#44 baked potato soup

This is one of those recipes I thought way too much about previously.  If you search on Pinterest for potato cream soup, you will get all kinds of amazing recipes with the most ridiculous additions.  Creative, yes…but they made my potato soup all about the pizazz and less about the potatoes.  It didn’t help that I knew nothing about potato types, and having just moved to a potato-wonderland Germany, the first thing I had to do was get some basic guidelines of what I was buying at the supermarket.  Being the staple food that they are here, the many German varieties make it essential to know the right type of potato for your particular purpose.

I learned that there are two main categories potatoes fall into: starchy and waxy.  Starchy potatoes (Idaho, Russet, Katahdin) are high in starch and low in moisture; this means that they’re fluffy and great for boiling, baking and frying, but they should be avoided in casseroles, gratins, & potato salads since they don’t hold their shape well – think MUSH.  Waxy potatoes (Red Bliss, New Potatoes, Purple Peruvian, Inca Gold, Adirondack Blue & Red, Fingerling, Carola, Rose Gold, Purple Viking) have a lower starch content and are characterized by a creamy, firm flesh that holds its shape well after cooking: great for roasting, boiling, casseroles, & salads.  There is also an all-purpose variety, like the Yukon Gold, which have a medium starch content and can be used for many a recipe.  Unfortunately, depending on where you are in the world, potatoes are categorized differently: in the United States it seems to be done by color, in the UK by how waxy they are; so that means you basically have to know your way around the potato aisle in your own little corner of the world.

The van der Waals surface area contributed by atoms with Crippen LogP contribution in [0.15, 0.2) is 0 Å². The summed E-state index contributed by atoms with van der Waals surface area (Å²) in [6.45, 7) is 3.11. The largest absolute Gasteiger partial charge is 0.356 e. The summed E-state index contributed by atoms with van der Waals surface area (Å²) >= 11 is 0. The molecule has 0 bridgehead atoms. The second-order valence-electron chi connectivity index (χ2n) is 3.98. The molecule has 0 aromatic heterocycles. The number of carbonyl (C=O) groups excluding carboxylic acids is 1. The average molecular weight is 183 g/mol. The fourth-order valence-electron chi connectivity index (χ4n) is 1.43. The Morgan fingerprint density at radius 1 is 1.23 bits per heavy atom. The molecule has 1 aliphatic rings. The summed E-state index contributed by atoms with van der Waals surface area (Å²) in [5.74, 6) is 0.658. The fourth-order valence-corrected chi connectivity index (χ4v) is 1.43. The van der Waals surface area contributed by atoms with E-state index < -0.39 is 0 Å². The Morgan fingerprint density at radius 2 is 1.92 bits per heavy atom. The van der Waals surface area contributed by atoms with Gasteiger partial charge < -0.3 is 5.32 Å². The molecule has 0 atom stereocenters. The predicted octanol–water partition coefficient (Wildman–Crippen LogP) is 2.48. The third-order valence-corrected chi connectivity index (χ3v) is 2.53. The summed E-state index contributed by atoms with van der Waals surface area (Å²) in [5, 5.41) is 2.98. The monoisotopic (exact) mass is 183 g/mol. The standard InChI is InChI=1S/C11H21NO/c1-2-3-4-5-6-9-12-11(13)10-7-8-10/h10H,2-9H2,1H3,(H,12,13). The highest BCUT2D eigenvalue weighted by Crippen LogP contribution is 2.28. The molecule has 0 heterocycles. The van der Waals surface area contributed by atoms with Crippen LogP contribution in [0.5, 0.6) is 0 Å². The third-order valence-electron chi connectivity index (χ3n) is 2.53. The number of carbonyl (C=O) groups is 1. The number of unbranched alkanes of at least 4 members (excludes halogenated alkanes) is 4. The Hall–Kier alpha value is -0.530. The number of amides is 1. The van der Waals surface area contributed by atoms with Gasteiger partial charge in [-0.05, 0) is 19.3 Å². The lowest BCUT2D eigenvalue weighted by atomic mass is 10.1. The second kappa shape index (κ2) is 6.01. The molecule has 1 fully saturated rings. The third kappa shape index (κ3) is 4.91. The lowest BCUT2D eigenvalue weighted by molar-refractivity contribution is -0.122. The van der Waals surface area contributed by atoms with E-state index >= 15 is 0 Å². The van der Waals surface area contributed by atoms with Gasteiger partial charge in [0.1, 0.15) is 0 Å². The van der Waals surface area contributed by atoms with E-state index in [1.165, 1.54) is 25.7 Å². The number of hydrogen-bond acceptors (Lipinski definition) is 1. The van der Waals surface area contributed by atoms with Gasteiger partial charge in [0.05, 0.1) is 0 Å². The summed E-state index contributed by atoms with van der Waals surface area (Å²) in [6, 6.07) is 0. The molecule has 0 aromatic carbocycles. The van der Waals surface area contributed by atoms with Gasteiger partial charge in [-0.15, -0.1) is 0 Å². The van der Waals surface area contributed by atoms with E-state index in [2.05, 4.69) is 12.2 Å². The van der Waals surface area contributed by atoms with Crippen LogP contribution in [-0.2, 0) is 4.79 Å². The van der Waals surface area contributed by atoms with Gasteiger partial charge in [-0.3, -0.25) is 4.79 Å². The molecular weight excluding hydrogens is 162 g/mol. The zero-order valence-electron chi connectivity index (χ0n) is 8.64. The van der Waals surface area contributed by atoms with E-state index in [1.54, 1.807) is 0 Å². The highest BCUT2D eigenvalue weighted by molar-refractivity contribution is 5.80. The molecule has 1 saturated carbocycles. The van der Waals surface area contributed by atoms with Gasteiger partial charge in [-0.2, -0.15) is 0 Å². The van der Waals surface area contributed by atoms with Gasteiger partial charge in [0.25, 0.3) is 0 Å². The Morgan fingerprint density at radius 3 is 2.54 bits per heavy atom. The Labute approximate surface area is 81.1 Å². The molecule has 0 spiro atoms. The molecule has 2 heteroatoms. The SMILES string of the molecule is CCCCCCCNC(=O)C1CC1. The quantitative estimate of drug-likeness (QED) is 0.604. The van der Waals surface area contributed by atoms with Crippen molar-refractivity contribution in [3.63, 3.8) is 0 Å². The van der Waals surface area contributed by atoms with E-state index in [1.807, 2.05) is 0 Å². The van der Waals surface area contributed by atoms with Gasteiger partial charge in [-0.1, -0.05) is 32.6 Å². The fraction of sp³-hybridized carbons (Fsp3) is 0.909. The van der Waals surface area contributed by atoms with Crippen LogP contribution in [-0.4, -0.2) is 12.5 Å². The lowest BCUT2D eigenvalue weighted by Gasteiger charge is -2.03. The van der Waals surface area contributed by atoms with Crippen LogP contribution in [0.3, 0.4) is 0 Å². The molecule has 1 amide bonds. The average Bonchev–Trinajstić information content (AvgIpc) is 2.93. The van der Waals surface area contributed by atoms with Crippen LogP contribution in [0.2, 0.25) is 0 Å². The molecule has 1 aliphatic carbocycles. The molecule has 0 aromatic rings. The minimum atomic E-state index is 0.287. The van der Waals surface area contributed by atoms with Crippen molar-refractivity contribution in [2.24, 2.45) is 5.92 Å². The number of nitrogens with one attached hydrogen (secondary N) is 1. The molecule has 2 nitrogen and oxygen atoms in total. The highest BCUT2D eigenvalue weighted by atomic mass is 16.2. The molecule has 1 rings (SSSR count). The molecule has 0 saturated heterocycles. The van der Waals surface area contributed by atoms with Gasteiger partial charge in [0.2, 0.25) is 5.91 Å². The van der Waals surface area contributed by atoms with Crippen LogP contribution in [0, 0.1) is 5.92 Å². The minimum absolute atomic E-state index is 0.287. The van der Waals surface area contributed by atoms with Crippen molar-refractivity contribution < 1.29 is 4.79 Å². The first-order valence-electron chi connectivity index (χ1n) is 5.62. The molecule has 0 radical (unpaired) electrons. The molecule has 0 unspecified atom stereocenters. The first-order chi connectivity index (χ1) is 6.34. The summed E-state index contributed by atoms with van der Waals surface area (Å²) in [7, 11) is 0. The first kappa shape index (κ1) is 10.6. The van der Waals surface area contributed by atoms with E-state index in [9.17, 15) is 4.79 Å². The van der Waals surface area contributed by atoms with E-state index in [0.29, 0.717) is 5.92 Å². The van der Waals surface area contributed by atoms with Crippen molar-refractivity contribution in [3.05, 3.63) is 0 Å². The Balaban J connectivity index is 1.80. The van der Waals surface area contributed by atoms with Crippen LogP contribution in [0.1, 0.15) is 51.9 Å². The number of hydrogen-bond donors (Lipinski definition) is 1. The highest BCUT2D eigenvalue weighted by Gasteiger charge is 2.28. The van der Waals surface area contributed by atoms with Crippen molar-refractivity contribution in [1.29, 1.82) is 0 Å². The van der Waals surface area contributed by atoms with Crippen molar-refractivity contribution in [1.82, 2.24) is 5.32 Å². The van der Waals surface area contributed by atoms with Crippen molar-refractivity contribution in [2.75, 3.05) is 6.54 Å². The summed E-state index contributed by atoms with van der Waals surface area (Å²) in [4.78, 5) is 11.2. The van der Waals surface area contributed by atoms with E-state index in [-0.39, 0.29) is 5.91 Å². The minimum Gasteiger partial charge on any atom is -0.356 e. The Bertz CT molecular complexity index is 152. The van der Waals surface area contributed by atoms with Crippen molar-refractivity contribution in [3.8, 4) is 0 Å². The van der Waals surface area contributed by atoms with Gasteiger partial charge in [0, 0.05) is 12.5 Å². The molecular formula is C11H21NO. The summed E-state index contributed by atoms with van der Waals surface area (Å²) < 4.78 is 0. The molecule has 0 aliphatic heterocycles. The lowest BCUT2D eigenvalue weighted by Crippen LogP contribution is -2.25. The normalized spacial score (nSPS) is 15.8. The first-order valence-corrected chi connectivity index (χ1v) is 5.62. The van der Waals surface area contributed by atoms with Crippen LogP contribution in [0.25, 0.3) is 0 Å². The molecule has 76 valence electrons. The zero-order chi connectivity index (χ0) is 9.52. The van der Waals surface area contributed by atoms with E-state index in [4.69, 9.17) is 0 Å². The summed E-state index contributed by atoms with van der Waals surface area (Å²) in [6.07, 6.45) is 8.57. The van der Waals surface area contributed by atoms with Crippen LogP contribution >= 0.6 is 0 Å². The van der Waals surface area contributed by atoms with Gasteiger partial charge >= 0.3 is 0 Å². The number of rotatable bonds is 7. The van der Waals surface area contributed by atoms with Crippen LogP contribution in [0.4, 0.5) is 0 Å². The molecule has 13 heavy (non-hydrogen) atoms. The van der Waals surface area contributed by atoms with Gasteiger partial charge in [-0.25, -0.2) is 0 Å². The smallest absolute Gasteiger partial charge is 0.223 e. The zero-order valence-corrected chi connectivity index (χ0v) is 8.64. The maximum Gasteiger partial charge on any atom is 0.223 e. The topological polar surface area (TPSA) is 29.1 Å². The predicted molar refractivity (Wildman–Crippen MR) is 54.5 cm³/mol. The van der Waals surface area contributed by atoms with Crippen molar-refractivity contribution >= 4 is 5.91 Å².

Here in Germany, potatoes are also categorized according to the time they are harvested – very early, early, medium-early, medium-late or late (imagine that!).  Early potatoes for example are planted in winter and harvested in spring, which means they can only be bought from April to July.  They hold their skins and shape well, making them perfect for the traditional summer-grilling potato salad Germans love and which I will be surely making in these hot summer days.  However, potatoes are also classified as mentioned above: starch & dry or waxy & firm; and to my luck, they are labelled accordingly at the supermarket:  Festkochende potatoes (labelled in green; Annabelle, Agata, Charlotte, Kipfler, Marabel, Linda, Princess, Pink Fir Apple), are great for frying and salads.  Vorwiegend festkochende potatoes (labelled in red; Bolero, Christa, Désirée, Finka, Gala, Hela, Maja, Saskia) are the all-purpose variety great to use for different dishes.  Mehlig kochende potatoes (labelled in blue; Adretta, Aula, Freya, Guna, Karat, Libana, Lipsi, Melina, Naturella) are the starchiest, good at absorbing liquids and make for the perfect baking potato.  A special shout-out to the fabulous www.asausagehastwo.com, for her great article that taught me how to buy potatoes in Germany!

So, now we almost have a degree in potato types – in writing, at least!  After learning all these simple, yet recipe-determining details, I can now feel a little more sure of what type of potato will work best for any particular dish.  With that, I decided to prepare this all-traditional baked potato soup from my beloved ‘Joy of Cooking’ book.  The recipe was so simple that it actually made me wonder if it wasn’t going to turn out to be a rather lame dinner idea.  To our surprise, with the help of some salami & guacamole on rye, it turned out to be a really delicious & satisfying meal!

For the Soup

  • 3 tablespoons of butter
  • 1 small onion, chopped
  • 5 cups of peeled and cubed baked potatoes
  • 6 cups of vegetable stock
  • 1-1/2 cups of heavy cream
  • 1/2 cup of sour cream
  • Salt & pepper

Set your potatoes on a baking dish, and rub with olive oil and salt.  Bake until done, and let cool.  Heat the butter in a soup pot over medium-high heat.  Add the onion and cook, stirring until soft.  Add the potatoes with the vegetable stock and bring to a simmer.  Heat through without boiling, stirring occasionally in order to mush the potatoes entirely, but do not whip or else the consistency will change into a gluten-activated paste.  Add the creams and simmer for a bit longer.  Serve garnished with any of the following toppings: bacon, chives, cheese, or crème fraîche.

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